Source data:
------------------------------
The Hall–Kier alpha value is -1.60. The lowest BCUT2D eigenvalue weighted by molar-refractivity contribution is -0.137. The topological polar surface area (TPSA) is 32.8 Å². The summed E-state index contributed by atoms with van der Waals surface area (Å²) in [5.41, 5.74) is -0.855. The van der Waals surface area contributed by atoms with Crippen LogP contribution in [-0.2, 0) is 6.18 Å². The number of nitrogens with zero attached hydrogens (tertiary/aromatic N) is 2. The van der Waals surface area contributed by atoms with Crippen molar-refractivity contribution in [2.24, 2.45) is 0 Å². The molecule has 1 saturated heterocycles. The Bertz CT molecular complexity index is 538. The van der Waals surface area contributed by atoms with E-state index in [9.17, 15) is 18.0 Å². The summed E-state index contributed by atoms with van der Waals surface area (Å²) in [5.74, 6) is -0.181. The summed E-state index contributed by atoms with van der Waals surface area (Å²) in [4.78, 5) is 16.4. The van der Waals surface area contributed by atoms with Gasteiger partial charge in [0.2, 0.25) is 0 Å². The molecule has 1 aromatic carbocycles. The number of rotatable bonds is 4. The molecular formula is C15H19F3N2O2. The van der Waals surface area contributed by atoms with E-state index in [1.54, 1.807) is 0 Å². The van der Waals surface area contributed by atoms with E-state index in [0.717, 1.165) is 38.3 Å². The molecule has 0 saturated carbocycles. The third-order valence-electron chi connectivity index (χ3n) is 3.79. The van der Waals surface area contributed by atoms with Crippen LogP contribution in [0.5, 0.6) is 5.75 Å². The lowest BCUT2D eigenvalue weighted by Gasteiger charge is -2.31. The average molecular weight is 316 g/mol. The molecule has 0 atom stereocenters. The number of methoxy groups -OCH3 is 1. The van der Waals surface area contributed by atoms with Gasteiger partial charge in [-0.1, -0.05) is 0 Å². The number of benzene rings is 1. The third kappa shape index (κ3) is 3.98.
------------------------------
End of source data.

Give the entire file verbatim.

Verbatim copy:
The Hall–Kier alpha value is -1.60. The lowest BCUT2D eigenvalue weighted by molar-refractivity contribution is -0.137. The topological polar surface area (TPSA) is 32.8 Å². The summed E-state index contributed by atoms with van der Waals surface area (Å²) in [5.41, 5.74) is -0.855. The van der Waals surface area contributed by atoms with Crippen LogP contribution in [-0.2, 0) is 6.18 Å². The number of nitrogens with zero attached hydrogens (tertiary/aromatic N) is 2. The van der Waals surface area contributed by atoms with Crippen molar-refractivity contribution in [2.24, 2.45) is 0 Å². The molecule has 1 saturated heterocycles. The Bertz CT molecular complexity index is 538. The van der Waals surface area contributed by atoms with E-state index in [9.17, 15) is 18.0 Å². The summed E-state index contributed by atoms with van der Waals surface area (Å²) in [5.74, 6) is -0.181. The summed E-state index contributed by atoms with van der Waals surface area (Å²) in [4.78, 5) is 16.4. The van der Waals surface area contributed by atoms with Gasteiger partial charge in [0.2, 0.25) is 0 Å². The molecule has 1 aromatic carbocycles. The number of rotatable bonds is 4. The molecular formula is C15H19F3N2O2. The van der Waals surface area contributed by atoms with E-state index in [1.54, 1.807) is 0 Å². The van der Waals surface area contributed by atoms with E-state index in [0.717, 1.165) is 38.3 Å². The molecule has 0 saturated carbocycles. The third-order valence-electron chi connectivity index (χ3n) is 3.79. The van der Waals surface area contributed by atoms with Crippen LogP contribution in [0.5, 0.6) is 5.75 Å². The lowest BCUT2D eigenvalue weighted by Gasteiger charge is -2.31. The average molecular weight is 316 g/mol. The molecule has 0 atom stereocenters. The number of methoxy groups -OCH3 is 1. The van der Waals surface area contributed by atoms with Gasteiger partial charge in [-0.1, -0.05) is 0 Å². The number of benzene rings is 1. The third kappa shape index (κ3) is 3.98.